Nocturnal leg cramps and prescriptions that precede them
Dr. Scott Garrison, a Doctoral Candidate at the Centre for Hip Health and Mobility and a practicing Richmond family physician, has become the first to observe the link between the use of two major drug types and leg cramps that occur during sleep. Such painful muscles cramps are especially common in the elderly (37-50 percent prevalence).
As published in the prestigious Archives of Internal Medicine Journal on January 23rd, 2012, Dr. Garrison detected that after starting an inhaled long-acting B2-agonist (a common medication for asthma or chronic lung disease) or potassium sparing diuretic (usually for hypertension or heart failure) treatment for leg cramps more than doubled compared to the preceding year. Cramp treatment was also increased by 47% following doctors’ prescription of hydrochlorothiazide, another heart/hypertension drug.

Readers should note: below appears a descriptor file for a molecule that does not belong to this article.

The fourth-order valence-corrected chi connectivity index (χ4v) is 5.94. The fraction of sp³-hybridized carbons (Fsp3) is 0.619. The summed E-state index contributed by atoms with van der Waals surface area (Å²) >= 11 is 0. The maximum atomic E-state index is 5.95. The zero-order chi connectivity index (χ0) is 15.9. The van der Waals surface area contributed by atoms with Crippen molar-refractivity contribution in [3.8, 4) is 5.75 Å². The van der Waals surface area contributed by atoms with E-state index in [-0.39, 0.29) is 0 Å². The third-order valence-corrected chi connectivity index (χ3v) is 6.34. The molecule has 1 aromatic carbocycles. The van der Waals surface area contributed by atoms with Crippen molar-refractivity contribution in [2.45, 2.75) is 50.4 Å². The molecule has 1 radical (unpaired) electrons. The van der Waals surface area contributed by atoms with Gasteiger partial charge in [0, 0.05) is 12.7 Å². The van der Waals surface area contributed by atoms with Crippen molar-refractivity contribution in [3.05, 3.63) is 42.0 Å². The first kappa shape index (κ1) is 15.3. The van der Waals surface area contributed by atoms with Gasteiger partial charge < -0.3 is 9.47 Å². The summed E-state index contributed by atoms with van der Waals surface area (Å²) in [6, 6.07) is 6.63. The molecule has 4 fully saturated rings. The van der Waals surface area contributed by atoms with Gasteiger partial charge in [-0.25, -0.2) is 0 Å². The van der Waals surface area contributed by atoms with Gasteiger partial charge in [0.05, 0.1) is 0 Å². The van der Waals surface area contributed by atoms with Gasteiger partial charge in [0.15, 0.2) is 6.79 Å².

Although not all cramps are related to such medication, Dr. Garrison estimates that stopping these medications could prevent cramps from occurring in one out of two patients if their prescriptions were reduced or changed.
Dr. Karim Khan, Professor in the UBC Department of Family Practice, and Dr. Garrison’s supervisor said, “Nocturnal leg cramps are no laughing matter – they are extremely painful and unsettling…A few patients are afflicted almost nightly. Dr. Garrison has discovered a practical solution – modifying the patient's prescription or reducing it, when most clinicians would have been looking to add additional medication. Taking many drugs, or polypharmacy, is a major health risk for older people.”